The Bishop's Man by Linden MacIntyre

The Bishop's Man

byLinden MacIntyre

Kobo ebook | July 28, 2009

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Something about the boat, perhaps its name, and the posture of that boy caused me to defer my anxieties for the moment. It was so rare to see someone that age stationary, somber. I was more accustomed to a rowdy adolescent enthusiasm. This young man, I realized, was exceptional only because of time and place. Maybe any one of them in those circumstances would have been the same. Quiet. But he caught my attention nevertheless and linked the moment to tender places in the memory. Doomed boys and men: in retrospect they all have that stillness.
--from The Bishop’s Man by Linden MacIntyre
The year is 1993 and Father Duncan MacAskill stands at a small Cape Breton fishing harbour a few miles from where he grew up. Enjoying the timeless sight of a father and son piloting a boat, Duncan takes a moment’s rest from his worries. But he does not yet know that his already strained faith is about to be tested by his interactions with a troubled boy, 18-year-old Danny MacKay.
Known to fellow priests as the “Exorcist” because of his special role as clean-up man for the Bishop of Antigonish, Duncan has a talent for coolly reassigning deviant priests while ensuring minimal fuss from victims and their families. It has been a lonely vocation, but Duncan is generally satisfied that his work is a necessary defense of the church. All this changes when lawyers and a policeman snoop too close for the bishop’s comfort. Duncan is assigned a parish in the remote Cape Breton community of Creignish and told to wait it out.
This is not the first time Duncan has been sent away for knowing too much: decades ago, the displeased bishop sent a more idealistic Duncan to Honduras for voicing suspicions about a revered priest. It was there that Duncan first tasted forbidden love, with the beautiful Jacinta. It was also there that he met the courageous Father Alfonso, who taught him more about spiritual devotion than he had ever known back home. But when an act of violence in Honduras shook Duncan to his core, he returned home a changed man, willing to quietly execute the bishop’s commands.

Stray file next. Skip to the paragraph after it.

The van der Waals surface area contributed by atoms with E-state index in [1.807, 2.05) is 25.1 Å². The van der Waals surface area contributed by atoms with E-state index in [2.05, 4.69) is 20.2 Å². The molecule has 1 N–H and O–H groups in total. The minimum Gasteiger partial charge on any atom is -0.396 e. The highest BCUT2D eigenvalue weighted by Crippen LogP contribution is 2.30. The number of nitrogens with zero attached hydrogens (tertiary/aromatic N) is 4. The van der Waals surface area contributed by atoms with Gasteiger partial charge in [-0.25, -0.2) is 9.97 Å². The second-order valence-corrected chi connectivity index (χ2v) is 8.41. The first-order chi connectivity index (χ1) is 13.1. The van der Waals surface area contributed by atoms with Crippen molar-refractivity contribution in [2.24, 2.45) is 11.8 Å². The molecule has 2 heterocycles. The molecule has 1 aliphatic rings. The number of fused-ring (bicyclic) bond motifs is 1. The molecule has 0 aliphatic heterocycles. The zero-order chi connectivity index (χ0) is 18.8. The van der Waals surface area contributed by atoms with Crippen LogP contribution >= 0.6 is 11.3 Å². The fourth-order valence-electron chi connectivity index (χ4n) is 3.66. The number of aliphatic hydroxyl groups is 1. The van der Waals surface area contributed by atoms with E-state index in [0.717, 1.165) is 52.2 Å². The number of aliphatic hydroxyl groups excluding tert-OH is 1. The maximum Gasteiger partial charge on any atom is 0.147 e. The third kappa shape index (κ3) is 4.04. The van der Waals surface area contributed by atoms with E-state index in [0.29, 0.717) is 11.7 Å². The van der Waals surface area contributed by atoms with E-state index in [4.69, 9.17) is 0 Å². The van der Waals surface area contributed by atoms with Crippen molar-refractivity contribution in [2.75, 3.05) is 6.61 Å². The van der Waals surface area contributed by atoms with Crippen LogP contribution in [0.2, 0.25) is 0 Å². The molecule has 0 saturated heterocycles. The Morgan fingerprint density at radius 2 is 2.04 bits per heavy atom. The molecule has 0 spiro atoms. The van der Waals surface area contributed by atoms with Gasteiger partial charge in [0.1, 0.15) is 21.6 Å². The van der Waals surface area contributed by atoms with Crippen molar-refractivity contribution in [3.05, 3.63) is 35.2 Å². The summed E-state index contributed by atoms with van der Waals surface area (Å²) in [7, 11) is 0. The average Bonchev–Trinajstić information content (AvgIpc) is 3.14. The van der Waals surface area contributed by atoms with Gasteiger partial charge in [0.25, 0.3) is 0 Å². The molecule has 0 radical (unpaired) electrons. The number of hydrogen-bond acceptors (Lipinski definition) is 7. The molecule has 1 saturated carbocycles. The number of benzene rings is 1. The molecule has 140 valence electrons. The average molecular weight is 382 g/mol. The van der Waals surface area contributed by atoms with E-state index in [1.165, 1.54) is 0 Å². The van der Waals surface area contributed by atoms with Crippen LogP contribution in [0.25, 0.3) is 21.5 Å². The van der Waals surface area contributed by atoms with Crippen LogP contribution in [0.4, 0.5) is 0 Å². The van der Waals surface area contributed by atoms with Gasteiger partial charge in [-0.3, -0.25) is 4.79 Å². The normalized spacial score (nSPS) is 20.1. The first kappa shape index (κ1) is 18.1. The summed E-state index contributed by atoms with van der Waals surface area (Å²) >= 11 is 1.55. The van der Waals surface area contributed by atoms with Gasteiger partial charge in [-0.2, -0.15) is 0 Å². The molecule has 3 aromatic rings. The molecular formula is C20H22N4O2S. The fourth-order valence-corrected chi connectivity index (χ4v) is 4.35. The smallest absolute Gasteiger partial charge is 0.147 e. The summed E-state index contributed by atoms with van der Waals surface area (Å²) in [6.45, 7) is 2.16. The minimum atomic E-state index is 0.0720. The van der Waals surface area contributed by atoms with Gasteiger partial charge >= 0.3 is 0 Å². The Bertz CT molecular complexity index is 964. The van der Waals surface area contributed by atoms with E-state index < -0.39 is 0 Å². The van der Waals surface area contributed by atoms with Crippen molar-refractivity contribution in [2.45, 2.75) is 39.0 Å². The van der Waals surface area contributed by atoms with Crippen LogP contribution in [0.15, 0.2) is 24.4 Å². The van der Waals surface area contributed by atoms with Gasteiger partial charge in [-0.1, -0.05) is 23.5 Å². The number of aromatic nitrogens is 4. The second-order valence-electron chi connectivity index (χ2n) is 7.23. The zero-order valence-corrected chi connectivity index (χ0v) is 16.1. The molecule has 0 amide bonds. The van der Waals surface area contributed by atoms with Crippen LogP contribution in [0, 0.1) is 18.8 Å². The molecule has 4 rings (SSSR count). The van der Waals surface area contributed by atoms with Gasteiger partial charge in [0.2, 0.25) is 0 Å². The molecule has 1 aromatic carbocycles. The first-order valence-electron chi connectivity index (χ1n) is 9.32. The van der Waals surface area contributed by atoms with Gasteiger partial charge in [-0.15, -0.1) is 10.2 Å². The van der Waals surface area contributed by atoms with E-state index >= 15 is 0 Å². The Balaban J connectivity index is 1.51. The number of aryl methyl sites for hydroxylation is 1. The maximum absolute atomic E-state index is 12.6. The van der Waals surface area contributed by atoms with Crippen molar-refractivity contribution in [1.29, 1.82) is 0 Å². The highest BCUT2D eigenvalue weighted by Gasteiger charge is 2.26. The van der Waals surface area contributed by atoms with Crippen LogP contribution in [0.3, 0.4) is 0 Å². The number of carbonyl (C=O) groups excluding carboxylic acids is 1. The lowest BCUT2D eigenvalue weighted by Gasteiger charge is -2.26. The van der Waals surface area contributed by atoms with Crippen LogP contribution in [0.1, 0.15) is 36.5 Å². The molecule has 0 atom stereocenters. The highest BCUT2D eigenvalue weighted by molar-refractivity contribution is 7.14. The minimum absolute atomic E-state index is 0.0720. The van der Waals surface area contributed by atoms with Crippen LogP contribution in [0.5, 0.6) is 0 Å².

Now, decades later in Cape Breton, Duncan claims to his concerned sister Effie that isolation is his preference. But when several women seek to befriend him, along with some long-estranged friends, Duncan is alternately tempted and unnerved by their attentions. Drink becomes his only solace.
Attempting to distract himself with parish work, Duncan takes an interest in troubled young Danny, whose good-hearted father sells Duncan a boat he names The Jacinta. To Duncan’s alarm, he discovers that the boy once spent time with an errant priest who had been dispatched by Duncan himself to Port Hood. Duncan begins to ask questions, dreading the answers. When tragedy strikes, he knows that he must act. But will his actions be those of a good priest, or an all too flawed man?
Winner of the 2009 Scotiabank Giller Prize, Linden MacIntyre’s searing The Bishop’s Man is an unforgettable and complex character study of a deeply conflicted man at the precipice of his life. Can we ever be certain of an individual’s guilt or innocence? Is violence ever justified? Can any act of contrition redeem our own complicity?

Title:The Bishop's ManFormat:Kobo ebookPublished:July 28, 2009Publisher:Random House of CanadaLanguage:English

The following ISBNs are associated with this title:

ISBN - 10:0307372855

ISBN - 13:9780307372857